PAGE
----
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8 | NOVEMBER 2022 COUNTRY LIFE IN BCRECOVERY payments slow to come nfrom page 7production,” the BC Ministry of Agriculture and Food reports. A total of 757 payments have been made, with many applicants receiving more than one. Dhillon and Mostertman aren’t among them. Mostertman says neither the AgriRecovery funding announced in February nor the federal disaster nancial assistance program announced November 18 for the general public have helped. “For many months, we were bounced back and forth between the two programs. And neither really were prepared to commit to any kind of funding,” she says. Mostertman says the AgriRecovery program is designed for farms that have the means to pay for repairs in advance. She says farmers can’t be expected to spend hundreds of thousands of dollars and submit receipts for reimbursement when they’re not generating income. And since AgriRecovery doesn’t cover the repair or replacement of equipment, the chance of them earning income is pretty low when they’ve lost everything. “We've had several meetings with both AgriRecovery and DFA because in their words, we are a complicated case. Let’s face it, we just lost more than most people,” she says. Mulder and Meier have received AgriRecovery cheques, but it’s “not enough,” says Meier, who has yet to hear back regarding DFA coverage of house repairs. Happily, Meier was one of the 65 dairy producers who benetted from the $941,046 garnered by the BC Dairy Flood Recovery Fund, which was fully – and promptly – disbursed to producers by the end of February. Producers are not the only ones impacted by the delayed roll out of recovery funds. The province has yet to fully reimburse feed mills for feed provided to meet the immediate needs of livestock. “You can speak to any feed mill in the Lower Mainland, and they can tell you it’s an absolute catastrophe,” says Top Shelf Feed general manager Dennis Comeau in Duncan. “They told us to buy the grain you need, keep the animals alive, we will pay you back. And if we got paid back 15%, I’d be real surprised.” BC agriculture minister Lana Popham, who regularly addressed media during last fall's ooding, was not available to comment on industry’s concerns prior to deadline. BC Ombudsperson Jay Chalke is now asking for public input on the provincial government’s response to last year’s wildres and oods. The programs under examination are Emergency Support Services and DFA to examine their fairness and areas for improvement. The online questionnaire is available on the Ombudsperson website until December 31. Psychological toll Farmers are resilient, but the traumatic events took a toll on the mental health of many. “A lot of people just simply can't cope with that kind of traumatic event and carry on,” Mostertman says. “It's nancially exhausting, it's mentally exhausting and physically exhausting.” Meier’s children are upset by overcast or rainy days; they’re concerned about another ood and evacuation. But none of the farmers would be where they are today without community support. “We are so incredibly grateful because even if the nancial funds were not there, the support, the people turning up every day, have kept us moving forward,” says Mostertman. “Without that we would have just shriveled up.” Meier’s family members organized an extensive eld clean-up initiative to help any farmer in the Fraser Valley remove debris. “That had a tremendous outpour of people,” she says, from beyond the local farming community. Mulder also credits volunteers for their farm’s recovery and return to operations this year. “So many volunteers came out and helped us clean up. It really helped us get through this as we didn’t know where to start and how to get through it,” she says. “They’ve all gone above and beyond to help clean and repair and to ensure that things got done without delay to meet deadlines.” – With les from Peter Mitham Marketing British Columbia to the World®www.landquest.comToll Free 1-866-558-LAND (5263)“The Source” for Oceanfront, Lakefront, Islands, Ranches, Resorts & Land in BC®Visit our Website600 ACRE GUEST RANCH WITH PRIVATELY ACCESSED LAKE - 100 MILE HOUSE, BCJANDANA RANCHKAMLOOPS, BCEXECUTIVE LAKEFRONT HOME AND ACREAGE - PUNTZI LAKETHOMPSON RIVER ACREAGECLEARWATER, BC5.4 ACRES IN 3 TITLESLEVEL FORT ST. JAMES RIVERFRONTTAYLOR LAKE RANCH100 MILE HOUSE, BCOFF-GRID BACKCOUNTRY ACREAGE ON SMALL LAKE - 70 MILE HOUSE, BC10 ACRE OCEAN VIEW WILDERNESS PROPERTY - GALIANO ISLANDOnce-in-a-lifetime opportunity to own and operate your very own guest ranch, or retreat. This stunning 600 acre property is truly one of the most beautiful properties in western Canada. Offering undulating pasture and hayfields, a privately accessed lake, and adjacent Crown land. $5,999,000197 acres + 146 acre Range Permit. Great views. 2,800 ft2 log home, 4 cottages, lovely hookups, small campground. Fenced and licenses. Family compound or operate as a business. $2,595,000 Stunning, custom built, timber frame, 2 storey home on Puntzi Lake just 2 hours west of Williams Lake. 6.2 acres complete with a heated carport, 350 of waterfront, income right to the front yard, or by the 6,000 ft paved airstrip just 10 minutes away. $1,525,000Immaculate 3.8 acres with 515 ft of frontage on the North Thompson River. Bright 3 bedroom home, workshop, outbuildings, and an extensive garden area are all part of this riverside property. Two road accesses to the property may permit subdivision potential. $649,000Located just minutes from town center the nicely treed lots are located just as Stuart Lake becomes Stuart River. Build three residences or just keep a couple lots for an investment. Hydro, gas and Internet available all along paved Sweder Road. Country Life at  $295,0001,631 lakefront acres in 7 titles. Good access 2 and 2,200 ft2 chalet style homes. “Schoolhouse” converted to caretaker’s residence. Outside the ALR. Fenced and leased out for cattle grazing. Some merchantable timber. Surrounded by Crown land. $2,595,00081 pristine acres on a small backcountry lake with no other private parcels of land nearby and 100% surrounded by Crown land. Mix of lake, meadows, a creek, ponds and approx. 35 acres of healthy forest. On property is a well set up sea can (insulated, wired, wood  $350,000Quiet and private view acreage at the south spectacular ocean and mountain views. Seasonal creek, large mature timber, and several meadows. Drilled well and driveway in place. Priced to Sell at $595,000CHASE WESTERSUND 778-927-6634Personal Real Estate CorporationCOLE WESTERSUND 604-360-0793RICH OSBORNE 604-328-0848Personal Real Estate Corporationrich@landquest.comFAWN GUNDERSON 250-982-2314Personal Real Estate Corporationfawn@landquest.comKEVIN KITTMER 250-951-8631kevin@landquest.comKURT NIELSEN 250-898-7200kurt@landquest.comLandQuest® Realty Corp Comox ValleySAM HODSON 604-809-2616Personal Real Estate Corporationsam@landquest.comMATT CAMERON 250-200-1199matt@landquest.comDAVE SIMONE 250-539-8733DS@landquest.com97 ACRES OF PRODUCTIVE BARE LANDNORTH OKANAGAN VALLEYBLUEBERRY POINTBLIND BAY - NELSON ISLANDSpallumcheen, BC. 97 acres in the agriculturally rich and sunny Okanagan Valley. This desirable Spallumcheen property currently produces 80 acres of hay and has sites offer the opportunity to create your private estate. $1,900,000Over 800 ft of oceanfront in Blind Bay on Nelson Island. This location perhaps has one of the best views out over Blind Bay and Malaspina Straight. Protected deep water cottage, guest cabin and more. $895,000JOHN ARMSTRONG 250-307-2100Personal Real Estate Corporationjohn@landquest.comJASON ZROBACK 1-604-414-5577 JAMIE ZROBACK 1-604-483-1605Class action lawsuit still in the works On December 23, Slater Vecchio LPP initiated a class action lawsuit against the City of Abbotsford, the Province of British Columbia and the Fraser Valley Regional District alleging failure to warn of the ooding that occurred on Sumas Prairie. Producers Caroline Mostertman and Ted Dykman are the two representative plaintis seeking general, special and punitive damages as well as costs. A hearing to certify the lawsuit as a class action is scheduled to begin March 23, 2023, and last 10 days, Slater Vecchio says. “Maybe my grandkids will see something out of it,” Mostertman says. “The whole idea was to light a re under our governments to make them do something. … It's not the rst time we've dealt with ooding, and everybody talks about it, but invariably, nothing ever gets done.” — Kate Ayers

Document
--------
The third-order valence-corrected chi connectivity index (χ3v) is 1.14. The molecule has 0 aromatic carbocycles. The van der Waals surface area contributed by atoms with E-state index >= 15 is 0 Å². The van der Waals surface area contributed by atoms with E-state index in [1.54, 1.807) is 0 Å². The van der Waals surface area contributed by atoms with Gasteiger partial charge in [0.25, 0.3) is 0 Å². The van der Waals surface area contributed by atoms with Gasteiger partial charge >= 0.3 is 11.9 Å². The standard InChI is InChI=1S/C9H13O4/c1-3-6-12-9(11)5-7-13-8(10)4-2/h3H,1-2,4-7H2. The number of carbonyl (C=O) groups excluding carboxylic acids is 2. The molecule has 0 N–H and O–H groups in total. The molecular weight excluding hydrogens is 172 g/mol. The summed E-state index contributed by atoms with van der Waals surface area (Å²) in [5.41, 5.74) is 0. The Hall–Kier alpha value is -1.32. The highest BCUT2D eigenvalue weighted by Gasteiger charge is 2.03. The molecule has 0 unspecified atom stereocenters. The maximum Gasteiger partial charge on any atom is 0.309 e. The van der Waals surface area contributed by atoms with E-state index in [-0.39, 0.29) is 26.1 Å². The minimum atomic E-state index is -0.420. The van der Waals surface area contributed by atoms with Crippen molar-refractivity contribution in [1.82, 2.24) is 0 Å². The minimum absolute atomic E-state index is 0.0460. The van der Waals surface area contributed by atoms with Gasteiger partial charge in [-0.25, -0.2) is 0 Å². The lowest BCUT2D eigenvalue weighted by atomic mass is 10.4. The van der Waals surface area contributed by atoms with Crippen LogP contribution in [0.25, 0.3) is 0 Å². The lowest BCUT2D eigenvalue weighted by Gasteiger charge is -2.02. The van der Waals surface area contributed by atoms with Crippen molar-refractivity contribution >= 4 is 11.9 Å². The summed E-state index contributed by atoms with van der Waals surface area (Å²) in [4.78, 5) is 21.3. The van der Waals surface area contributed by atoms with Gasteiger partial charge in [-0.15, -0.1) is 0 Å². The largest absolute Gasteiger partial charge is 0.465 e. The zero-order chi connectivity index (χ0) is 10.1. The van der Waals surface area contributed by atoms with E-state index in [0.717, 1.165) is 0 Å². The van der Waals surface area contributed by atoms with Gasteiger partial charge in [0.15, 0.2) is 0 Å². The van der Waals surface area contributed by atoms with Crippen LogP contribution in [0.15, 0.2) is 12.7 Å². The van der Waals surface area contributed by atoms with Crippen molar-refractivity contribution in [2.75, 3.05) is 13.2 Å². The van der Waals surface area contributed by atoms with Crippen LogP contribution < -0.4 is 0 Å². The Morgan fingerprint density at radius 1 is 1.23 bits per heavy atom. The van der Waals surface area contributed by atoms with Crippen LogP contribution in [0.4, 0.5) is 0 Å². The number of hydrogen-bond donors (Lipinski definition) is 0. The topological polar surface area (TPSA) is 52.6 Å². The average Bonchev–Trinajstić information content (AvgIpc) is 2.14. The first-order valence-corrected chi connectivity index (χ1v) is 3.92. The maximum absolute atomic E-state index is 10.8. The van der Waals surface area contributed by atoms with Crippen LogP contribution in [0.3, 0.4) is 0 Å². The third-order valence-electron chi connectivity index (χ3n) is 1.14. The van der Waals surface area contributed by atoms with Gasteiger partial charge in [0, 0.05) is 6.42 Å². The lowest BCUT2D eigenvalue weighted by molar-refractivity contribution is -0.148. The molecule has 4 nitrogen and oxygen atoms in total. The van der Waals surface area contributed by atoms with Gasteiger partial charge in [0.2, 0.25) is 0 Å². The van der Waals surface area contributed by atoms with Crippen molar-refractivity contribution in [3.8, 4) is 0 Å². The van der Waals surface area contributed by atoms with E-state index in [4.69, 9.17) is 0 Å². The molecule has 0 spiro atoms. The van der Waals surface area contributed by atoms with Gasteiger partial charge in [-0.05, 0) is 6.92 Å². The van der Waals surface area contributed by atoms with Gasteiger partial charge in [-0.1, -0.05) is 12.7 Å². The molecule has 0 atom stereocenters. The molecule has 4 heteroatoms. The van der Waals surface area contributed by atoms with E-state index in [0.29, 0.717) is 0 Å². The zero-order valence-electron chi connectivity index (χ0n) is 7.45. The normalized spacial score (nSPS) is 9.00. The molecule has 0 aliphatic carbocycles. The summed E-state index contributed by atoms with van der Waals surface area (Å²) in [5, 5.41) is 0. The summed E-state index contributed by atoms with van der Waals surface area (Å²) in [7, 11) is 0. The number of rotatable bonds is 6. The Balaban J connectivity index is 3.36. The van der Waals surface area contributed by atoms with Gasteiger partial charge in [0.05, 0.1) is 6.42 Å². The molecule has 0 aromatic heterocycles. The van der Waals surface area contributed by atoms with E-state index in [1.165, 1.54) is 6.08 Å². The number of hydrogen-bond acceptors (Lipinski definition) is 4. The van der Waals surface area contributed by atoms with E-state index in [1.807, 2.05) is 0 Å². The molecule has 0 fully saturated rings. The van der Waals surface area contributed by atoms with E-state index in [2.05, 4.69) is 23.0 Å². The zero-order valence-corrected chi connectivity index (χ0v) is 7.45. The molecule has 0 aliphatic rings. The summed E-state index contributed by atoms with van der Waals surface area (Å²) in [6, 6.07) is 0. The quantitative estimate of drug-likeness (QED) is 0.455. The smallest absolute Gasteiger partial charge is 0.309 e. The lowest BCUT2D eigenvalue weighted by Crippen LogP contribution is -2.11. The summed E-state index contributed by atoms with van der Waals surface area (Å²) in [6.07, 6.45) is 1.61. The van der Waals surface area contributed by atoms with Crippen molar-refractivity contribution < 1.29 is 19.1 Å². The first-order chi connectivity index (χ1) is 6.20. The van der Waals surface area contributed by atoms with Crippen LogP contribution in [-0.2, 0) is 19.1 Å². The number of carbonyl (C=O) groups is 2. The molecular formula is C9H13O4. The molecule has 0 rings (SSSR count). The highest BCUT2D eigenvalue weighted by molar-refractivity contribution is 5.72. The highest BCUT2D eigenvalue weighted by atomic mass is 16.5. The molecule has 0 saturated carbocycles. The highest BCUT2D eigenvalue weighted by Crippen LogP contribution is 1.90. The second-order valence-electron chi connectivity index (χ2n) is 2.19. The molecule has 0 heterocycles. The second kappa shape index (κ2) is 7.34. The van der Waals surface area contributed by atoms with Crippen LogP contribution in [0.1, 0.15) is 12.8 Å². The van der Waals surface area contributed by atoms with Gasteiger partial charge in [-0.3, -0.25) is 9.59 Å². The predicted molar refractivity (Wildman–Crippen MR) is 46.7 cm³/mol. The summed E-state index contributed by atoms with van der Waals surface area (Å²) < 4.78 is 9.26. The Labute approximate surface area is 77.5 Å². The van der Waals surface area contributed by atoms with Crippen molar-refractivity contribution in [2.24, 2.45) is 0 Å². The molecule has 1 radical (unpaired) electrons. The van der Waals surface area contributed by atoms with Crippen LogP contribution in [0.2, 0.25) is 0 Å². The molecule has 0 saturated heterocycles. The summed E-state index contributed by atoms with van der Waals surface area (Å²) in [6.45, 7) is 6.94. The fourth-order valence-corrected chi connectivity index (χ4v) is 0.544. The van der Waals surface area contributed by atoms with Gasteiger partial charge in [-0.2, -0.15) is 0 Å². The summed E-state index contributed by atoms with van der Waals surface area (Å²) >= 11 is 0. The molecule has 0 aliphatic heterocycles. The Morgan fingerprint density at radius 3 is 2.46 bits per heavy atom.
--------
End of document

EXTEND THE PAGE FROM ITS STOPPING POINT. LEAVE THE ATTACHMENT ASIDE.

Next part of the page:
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COUNTRY LIFE IN BC NOVEMBER 2022 | 9No quick fix Big price tag, lots of players tied to flood mitigation plan The City of Abbotsford’s $2.8 billion plan to rebuild pump stations and upgrade dyke infrastructure is getting pushback from some landowners. EBBWATER CONSULTING 1-866-567-4162 • Grapple clamps on to any Class II fork frame with walk through guard Grapple shown mounted on HD55 pallet fork.• Minimum 12 GPM required• Secondary metering drum regulates flow onto the belt• 12” wide high abrasion rubber belt with 1 ½” paddles• Discharge from either side Straw/Lime model shown.• Includes 2-½”x 8” cylinders• Main bucket material ¼” end plates and clam floor bottom• Available widths 66”, 72”, 78”, 84”• Loader and skidsteer models available SINGLE ARM LOG GRAPPLESINGLE ARM LOG GRAPPLESIDE DISCHARGE BUCKETKATE AYERS ABBOTSFORD – Following council approval in June of a hybrid ood mitigation strategy for Sumas Prairie, the City of Abbotsford has yet to receive any response from senior levels of government regarding the potential for provincial or federal funding for the multi-phase project. The $2.8 billion preferred option can protect against one-in-200-year ood events, the city says. The plan includes a new Sumas River pump station, improving the Barrowtown pump station and installing permanent infrastructure along the Sumas Dyke. Abbotsford’s former mayor Henry Braun, who led the initiative but did not run for re-election in October, strongly believes that the $800 million pump station on the Sumas River should be the city’s No. 1 priority and construction should have started yesterday. “We're probably four years away, maybe ve, before that pump station would be operational, because of all the design work that has to take place and the hydrology that has to be done. The pumpmaker in the Netherlands says it takes two years to make those pumps from the time of the order,” Braun says. This pump station is an absolute must, he says, and could “solve three-quarters of the issues in Sumas Prairie.” The other elements of the plan are also important but could take up to a decade to complete. The city has not received any response from the province since submitting its preferred option in June. This makes Braun nervous. Abbotsford mayor-elect Ross Siemens was unavailable for comment before deadline on what he’ll be doing to move the project forward. Pushback While many want to see immediate action, engineer, policy analyst and Ebbwater Consulting Inc. principal Tamsin Lyle has “serious challenges” with the outlined work, beginning with the public consultation. “[The city] absolutely did not follow best practice in terms of process, in terms of who they consulted, how they consulted them, whether that consultation actually got the information that should be incorporated into a ood management plan,” she says. In addition, she says Abbotsford has chosen an old solution for a persistent problem. “Abbotsford is working on sort of 1970s engineering principles,” she says. “They have chosen more of the same, which we know has failed in the past: in November, in the 1990s and in other occasions. It’s not robust. It’s super fragile in terms of relying on a singular solution,” she says. Best practices Meanwhile, the province and the feds are working on best-practice controls like the Sendai Framework for Disaster Risk Reduction, she says. The Sendai Framework, frequently mentioned by BC public safety minister Mike Farnworth in press conferences during last year’s ood response, uses holistic, risk-based principles and shares the responsibility of disasters with a range of stakeholders. Abbotsford’s plan risks creating a false sense of security in which producers will continue to farm as if hazards have been eectively addressed instead of taking steps to prepare their operations for a natural disaster and bolstering recovery protocols, Lyle says. The city may also be overlooking the operational and maintenance costs of the proposed pump stations and dykes, which could leave farmers worse o if an event of equal or greater magnitude occurs. As it stands, Abbotsford is putting all of its eggs in one basket, while a more resilient plan would have redundancy and back- ups in place, she says. Sudden impact For Sumas Prairie residents, the proposed plan inevitably impacts their properties. “It aects everybody who was hit by water,” says dairy farmer Chelsea Meier. The proposed oodways will run through farmers’ properties but may only contain water for a couple weeks of the year, Braun says, so they can continue to grow crops on the land. “What they can't do is build any more barns or new houses in that oodway,” he says. While the design work has yet to start, Braun insists that exibility will be built into the plan so that the oodways won’t run straight through infrastructure and buildings but rather can move slightly to the east or west to reduce operational impacts. But some farmers may need to move their operations entirely. “There is no question there will be some farmers who will probably have to relocate their barns or their houses, or both. How many, we don't know,” Braun says. One thing he knows for sure is no one solution will satisfy everybody. “No matter what we do, somebody, depending on which side of the dyke you are on, is not going to be happy,” he says. Some residents could face expropriation, though Braun says the city uses the power "very judiciously, only in certain circumstances where it's for the greater good of the community. … It would be a last resort.” The cost to buy out those farmers to leave their operations would be astronomical, Meier says. Such actions would also impact food security. If the province lost 10 farms in this move, for example, the dairy industry would take a hit, Meier says. (Braun says the city would cover the costs.) BC Dairy understands that the current plan will not solve all the present issues but will continue to advocate for its members. “We've been very involved in discussions so far with our producers, with the City of Abbotsford and provincial government about what the plans have looked like,” says dairy farmer and BC Dairy vice-chair Sarah Sache. “Our intent is to be at the table as much as we possibly can. We're representing our producers and working to nd solutions that result in the least loss or damage to anyone's farms,” she says. In Sumas Prairie, Braun has received mostly cooperative feedback from farmers. “My sense of the farming community is they want to work with us, with us as a city to get this right,” he says.